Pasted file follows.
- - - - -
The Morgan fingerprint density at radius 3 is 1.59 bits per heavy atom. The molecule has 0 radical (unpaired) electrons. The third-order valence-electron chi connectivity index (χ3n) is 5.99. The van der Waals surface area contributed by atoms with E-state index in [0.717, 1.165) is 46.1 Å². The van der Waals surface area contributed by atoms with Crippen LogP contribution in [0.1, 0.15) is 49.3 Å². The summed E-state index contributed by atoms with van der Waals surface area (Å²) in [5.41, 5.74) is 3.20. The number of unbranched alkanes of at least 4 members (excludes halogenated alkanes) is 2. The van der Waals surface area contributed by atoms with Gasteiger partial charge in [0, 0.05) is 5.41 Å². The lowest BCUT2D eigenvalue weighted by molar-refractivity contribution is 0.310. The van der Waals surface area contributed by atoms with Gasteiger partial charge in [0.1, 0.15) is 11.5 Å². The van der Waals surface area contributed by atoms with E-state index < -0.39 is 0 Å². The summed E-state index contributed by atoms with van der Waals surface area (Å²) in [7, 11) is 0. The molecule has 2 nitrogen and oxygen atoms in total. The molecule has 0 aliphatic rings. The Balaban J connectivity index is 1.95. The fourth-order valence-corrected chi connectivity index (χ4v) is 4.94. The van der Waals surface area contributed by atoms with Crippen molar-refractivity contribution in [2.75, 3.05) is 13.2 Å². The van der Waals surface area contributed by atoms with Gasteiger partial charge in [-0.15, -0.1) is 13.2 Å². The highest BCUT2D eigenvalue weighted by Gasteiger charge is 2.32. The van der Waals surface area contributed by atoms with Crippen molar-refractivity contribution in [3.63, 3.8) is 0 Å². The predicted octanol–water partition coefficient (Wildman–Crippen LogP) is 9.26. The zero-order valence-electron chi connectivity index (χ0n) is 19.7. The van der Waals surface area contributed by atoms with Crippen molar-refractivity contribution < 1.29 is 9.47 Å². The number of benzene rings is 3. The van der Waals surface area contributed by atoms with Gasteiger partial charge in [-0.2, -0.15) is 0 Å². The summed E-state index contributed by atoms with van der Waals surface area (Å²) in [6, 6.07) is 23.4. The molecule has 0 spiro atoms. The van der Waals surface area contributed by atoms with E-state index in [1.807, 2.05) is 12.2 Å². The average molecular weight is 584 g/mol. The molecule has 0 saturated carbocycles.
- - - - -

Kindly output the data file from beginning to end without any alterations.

The Morgan fingerprint density at radius 3 is 1.59 bits per heavy atom. The molecule has 0 radical (unpaired) electrons. The third-order valence-electron chi connectivity index (χ3n) is 5.99. The van der Waals surface area contributed by atoms with E-state index in [0.717, 1.165) is 46.1 Å². The van der Waals surface area contributed by atoms with Crippen LogP contribution in [0.1, 0.15) is 49.3 Å². The summed E-state index contributed by atoms with van der Waals surface area (Å²) in [5.41, 5.74) is 3.20. The number of unbranched alkanes of at least 4 members (excludes halogenated alkanes) is 2. The van der Waals surface area contributed by atoms with Gasteiger partial charge in [0, 0.05) is 5.41 Å². The lowest BCUT2D eigenvalue weighted by molar-refractivity contribution is 0.310. The van der Waals surface area contributed by atoms with Gasteiger partial charge in [0.1, 0.15) is 11.5 Å². The van der Waals surface area contributed by atoms with E-state index < -0.39 is 0 Å². The summed E-state index contributed by atoms with van der Waals surface area (Å²) in [7, 11) is 0. The molecule has 2 nitrogen and oxygen atoms in total. The molecule has 0 aliphatic rings. The Balaban J connectivity index is 1.95. The fourth-order valence-corrected chi connectivity index (χ4v) is 4.94. The van der Waals surface area contributed by atoms with Crippen molar-refractivity contribution in [2.75, 3.05) is 13.2 Å². The van der Waals surface area contributed by atoms with Gasteiger partial charge in [-0.15, -0.1) is 13.2 Å². The highest BCUT2D eigenvalue weighted by Gasteiger charge is 2.32. The van der Waals surface area contributed by atoms with Crippen molar-refractivity contribution in [3.63, 3.8) is 0 Å². The predicted octanol–water partition coefficient (Wildman–Crippen LogP) is 9.26. The zero-order valence-electron chi connectivity index (χ0n) is 19.7. The van der Waals surface area contributed by atoms with Crippen molar-refractivity contribution < 1.29 is 9.47 Å². The number of benzene rings is 3. The van der Waals surface area contributed by atoms with Gasteiger partial charge in [-0.2, -0.15) is 0 Å². The summed E-state index contributed by atoms with van der Waals surface area (Å²) in [6, 6.07) is 23.4. The molecule has 0 spiro atoms. The van der Waals surface area contributed by atoms with E-state index in [1.807, 2.05) is 12.2 Å². The average molecular weight is 584 g/mol. The molecule has 0 saturated carbocycles.